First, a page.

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Sunday, November 28, 2010

"Not Just Spirited" (Sensory Processing/Integration Disorder) by Chynna Laird

Having struggles and successes with a child who has Sensory Processing Disorder (SPD) or Sensory Integration Disorder is an exhausting and bittersweet battle. Chynna Laird's book gives both hope and a sense of "you're not alone in this" messages to the reader who seeks more enlightenment on this somewhat obscure and misunderstood problem.

Often mislabeled in the categories of autism, Asbergers, or even "gifted," SPD is a neurological or  genetic problem that a child manifests as early as infancy, and which may be progressive up to later years if it's not discovered and facilitated for the child's health and well-being.

SPD is often recognized when a child fails to make eye contact, withdraws from or rejects human contact of any kind including being picked up and hugged even by parents, exhibits hyperactive or underactive behaviors at different times, has a multitude of issues with clothing, fine motor skills, eating foods, smells and noises, making transitions, and entering the outside world in general.

It is amazing to me how Ms Laird even had a moment's time to write her book! Her daughter, Jaimie, has a severe case of SPD requiring nearly constant care and intervention.  But her dedication to her daughter, her family of 3 other children, her husband, the therapists and doctors and teachers who worked in tandem to reach her child...and to families who may feel isolated as they wonder what is wrong with their child and how to find help, gifted her with what has to be a Herculean strength to set down a lighted path for others.  She is to be highly commended for her efforts and her love to all concerned.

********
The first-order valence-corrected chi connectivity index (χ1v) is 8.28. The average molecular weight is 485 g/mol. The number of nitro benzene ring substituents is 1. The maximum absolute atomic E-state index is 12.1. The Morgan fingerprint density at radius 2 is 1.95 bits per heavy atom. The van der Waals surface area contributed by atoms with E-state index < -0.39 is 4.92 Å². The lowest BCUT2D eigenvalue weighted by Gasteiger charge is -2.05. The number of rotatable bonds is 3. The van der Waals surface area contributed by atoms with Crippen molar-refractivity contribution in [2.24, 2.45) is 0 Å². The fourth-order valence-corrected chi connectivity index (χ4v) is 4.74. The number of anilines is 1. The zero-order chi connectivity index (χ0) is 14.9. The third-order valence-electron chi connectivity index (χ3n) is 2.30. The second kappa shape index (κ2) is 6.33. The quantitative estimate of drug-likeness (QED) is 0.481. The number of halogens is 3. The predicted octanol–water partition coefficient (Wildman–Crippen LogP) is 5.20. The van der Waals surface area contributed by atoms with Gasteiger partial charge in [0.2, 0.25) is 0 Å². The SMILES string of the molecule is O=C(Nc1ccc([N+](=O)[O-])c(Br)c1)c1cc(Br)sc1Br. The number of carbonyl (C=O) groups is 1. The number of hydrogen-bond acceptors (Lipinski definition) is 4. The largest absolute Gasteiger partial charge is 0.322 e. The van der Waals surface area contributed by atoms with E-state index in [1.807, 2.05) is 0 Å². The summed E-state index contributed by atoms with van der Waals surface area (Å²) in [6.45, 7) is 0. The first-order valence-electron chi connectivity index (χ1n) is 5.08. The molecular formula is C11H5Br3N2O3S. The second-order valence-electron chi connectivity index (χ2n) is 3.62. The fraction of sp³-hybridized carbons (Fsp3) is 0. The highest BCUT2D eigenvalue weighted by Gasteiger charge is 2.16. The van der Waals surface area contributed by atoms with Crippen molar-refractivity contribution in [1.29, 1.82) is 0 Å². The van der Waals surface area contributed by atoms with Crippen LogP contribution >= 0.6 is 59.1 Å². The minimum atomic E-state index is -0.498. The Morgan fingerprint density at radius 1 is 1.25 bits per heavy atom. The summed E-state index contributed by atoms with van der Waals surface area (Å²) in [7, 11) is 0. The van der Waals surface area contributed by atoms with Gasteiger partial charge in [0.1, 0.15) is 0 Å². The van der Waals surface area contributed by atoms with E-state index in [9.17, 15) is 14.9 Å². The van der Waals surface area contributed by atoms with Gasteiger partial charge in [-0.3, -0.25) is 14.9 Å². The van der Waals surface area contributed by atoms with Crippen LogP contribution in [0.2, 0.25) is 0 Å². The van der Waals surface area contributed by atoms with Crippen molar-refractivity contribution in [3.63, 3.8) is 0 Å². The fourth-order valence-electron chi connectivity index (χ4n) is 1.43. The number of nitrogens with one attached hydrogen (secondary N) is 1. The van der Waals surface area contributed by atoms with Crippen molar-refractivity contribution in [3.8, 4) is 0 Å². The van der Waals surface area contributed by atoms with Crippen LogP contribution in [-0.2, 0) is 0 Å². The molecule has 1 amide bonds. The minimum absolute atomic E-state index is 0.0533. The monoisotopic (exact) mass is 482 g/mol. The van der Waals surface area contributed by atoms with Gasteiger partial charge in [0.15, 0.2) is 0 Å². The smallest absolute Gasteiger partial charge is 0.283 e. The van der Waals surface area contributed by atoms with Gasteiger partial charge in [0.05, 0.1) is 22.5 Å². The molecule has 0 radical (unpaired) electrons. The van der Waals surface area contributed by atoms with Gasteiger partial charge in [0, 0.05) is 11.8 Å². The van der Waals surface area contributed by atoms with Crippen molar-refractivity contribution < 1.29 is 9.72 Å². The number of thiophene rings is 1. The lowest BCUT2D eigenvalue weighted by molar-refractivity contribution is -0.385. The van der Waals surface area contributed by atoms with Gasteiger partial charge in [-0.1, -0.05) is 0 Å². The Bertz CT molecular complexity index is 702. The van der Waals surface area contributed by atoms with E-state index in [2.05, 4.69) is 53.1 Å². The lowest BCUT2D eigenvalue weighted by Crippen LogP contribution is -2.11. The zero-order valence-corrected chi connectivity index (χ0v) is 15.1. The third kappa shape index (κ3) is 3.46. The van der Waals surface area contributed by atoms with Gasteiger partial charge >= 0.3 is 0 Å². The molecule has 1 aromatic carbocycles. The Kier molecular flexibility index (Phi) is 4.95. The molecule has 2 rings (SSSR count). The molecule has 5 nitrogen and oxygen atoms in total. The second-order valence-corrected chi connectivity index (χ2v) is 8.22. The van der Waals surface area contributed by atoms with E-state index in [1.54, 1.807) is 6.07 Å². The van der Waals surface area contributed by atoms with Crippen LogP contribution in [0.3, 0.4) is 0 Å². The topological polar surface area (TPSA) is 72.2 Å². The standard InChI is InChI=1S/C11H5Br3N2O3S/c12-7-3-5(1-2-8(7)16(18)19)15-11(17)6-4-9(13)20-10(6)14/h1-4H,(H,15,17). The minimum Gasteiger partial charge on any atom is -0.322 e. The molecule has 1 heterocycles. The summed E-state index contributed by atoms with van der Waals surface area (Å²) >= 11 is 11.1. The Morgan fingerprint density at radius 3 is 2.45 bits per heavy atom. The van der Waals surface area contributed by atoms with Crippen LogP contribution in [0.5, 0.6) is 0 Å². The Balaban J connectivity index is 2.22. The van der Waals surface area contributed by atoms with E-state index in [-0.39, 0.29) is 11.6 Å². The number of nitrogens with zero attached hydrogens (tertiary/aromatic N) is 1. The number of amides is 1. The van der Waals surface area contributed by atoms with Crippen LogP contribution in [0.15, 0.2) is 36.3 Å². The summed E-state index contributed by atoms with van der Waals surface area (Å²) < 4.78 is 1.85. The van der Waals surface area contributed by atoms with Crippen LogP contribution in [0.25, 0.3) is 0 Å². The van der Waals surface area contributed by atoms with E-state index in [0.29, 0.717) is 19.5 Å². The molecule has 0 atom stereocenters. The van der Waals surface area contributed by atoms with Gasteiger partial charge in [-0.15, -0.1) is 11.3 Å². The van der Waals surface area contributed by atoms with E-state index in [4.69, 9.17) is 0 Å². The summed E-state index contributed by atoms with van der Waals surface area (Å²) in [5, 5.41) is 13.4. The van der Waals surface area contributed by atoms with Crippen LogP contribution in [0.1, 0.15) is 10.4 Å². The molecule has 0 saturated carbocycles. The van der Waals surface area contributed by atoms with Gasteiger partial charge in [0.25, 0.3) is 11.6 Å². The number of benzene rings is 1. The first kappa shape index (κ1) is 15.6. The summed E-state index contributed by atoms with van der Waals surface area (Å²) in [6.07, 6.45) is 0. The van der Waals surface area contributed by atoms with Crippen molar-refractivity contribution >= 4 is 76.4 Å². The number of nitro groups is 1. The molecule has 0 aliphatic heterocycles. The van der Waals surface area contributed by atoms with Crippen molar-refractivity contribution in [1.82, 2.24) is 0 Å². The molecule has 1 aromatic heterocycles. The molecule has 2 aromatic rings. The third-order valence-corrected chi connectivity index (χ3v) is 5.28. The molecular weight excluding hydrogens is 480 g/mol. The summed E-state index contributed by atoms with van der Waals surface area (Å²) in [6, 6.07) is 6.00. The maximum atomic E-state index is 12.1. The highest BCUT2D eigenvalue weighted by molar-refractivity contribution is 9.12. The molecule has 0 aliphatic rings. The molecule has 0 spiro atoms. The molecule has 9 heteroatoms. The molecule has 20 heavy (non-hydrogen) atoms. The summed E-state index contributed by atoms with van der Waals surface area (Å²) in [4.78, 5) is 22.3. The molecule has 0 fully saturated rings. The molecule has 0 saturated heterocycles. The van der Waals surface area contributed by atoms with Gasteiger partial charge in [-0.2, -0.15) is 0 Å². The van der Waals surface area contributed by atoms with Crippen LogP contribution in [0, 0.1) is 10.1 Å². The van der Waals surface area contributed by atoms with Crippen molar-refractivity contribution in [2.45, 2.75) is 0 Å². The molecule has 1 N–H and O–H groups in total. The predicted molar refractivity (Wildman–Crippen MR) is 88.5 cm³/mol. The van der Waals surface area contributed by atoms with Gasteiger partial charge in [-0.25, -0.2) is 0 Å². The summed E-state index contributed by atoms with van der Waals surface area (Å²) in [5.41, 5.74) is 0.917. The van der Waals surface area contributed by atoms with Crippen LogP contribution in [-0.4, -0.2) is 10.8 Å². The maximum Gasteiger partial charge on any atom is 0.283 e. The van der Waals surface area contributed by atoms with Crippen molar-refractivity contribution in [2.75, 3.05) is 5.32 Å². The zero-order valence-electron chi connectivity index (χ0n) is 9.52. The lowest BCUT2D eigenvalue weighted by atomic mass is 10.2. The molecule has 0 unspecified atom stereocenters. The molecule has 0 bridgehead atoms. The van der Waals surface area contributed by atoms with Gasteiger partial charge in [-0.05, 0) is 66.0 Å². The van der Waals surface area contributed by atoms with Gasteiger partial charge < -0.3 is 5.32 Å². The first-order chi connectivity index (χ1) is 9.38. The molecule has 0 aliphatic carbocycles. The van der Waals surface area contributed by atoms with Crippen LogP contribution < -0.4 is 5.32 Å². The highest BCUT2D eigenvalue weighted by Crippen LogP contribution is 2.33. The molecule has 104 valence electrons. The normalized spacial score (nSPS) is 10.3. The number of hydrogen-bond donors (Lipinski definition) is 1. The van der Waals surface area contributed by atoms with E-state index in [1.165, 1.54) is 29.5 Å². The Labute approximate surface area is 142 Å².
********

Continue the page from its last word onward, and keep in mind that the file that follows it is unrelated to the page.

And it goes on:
This is a book written mostly for parents, family members, teachers and professional care-givers of children with SPD.  It's a word of instruction as well as a word of caution and hope. It's a book that deserves a hardback edition and much more press!

The only thing I found missing in all her suggestions to parents was an urging to take care of themselves!  Strangely enough, Ms Laird doesn't mention taking time out to refresh, recoup and relax so one can be ready to meet the challenges a child with SPD presents.  Of all the suggestions...I think this should be high on the list.  In her writings about recognizing and finding help for Jaimie, she never talks about taking time out for herself or with her husband and other children apart from Jaimie. As a mother who had gifted children who demanded my attention in a similar fashion; that is, they weren't on the average track of most children, I found this advice sadly absent from Chynna's book.

I hardily recommend this book to anyone interested in the subject matter, and in all seekers of "what's wrong with my child," as well as for therapists interested in a teaching tool for parents of SPD children.

It is also an interesting read for parents who may have a child such as Jaimie being integrated into their own child's classroom. 

 If you are an adult with such issues as described above, you may want to read this comprehensive book, as well.  I found it most helpful!

Congratulations to Chynna Laird for never giving up the fight for her child's feelings and better life of good health; for reading and researching, for being her advocate and mother, for being brave, for loving her anyway, for supporting everyone concerned, for keeping her daddy, for having enough for your other children, for caring enough to write this "letter" of love to other children and parents who suffer and wonder what will help and what to look forward to, for wanting the best for your child, and for keeping sane yourself.  You are a champion, Chynna, that's why God gave Jaimie to you.
And, the Blackbird at the top is for you!  :]

Deb/Your Bookish Dame

Please leave comments and visit Chynna at:  http://www.lilywolfwords.ca/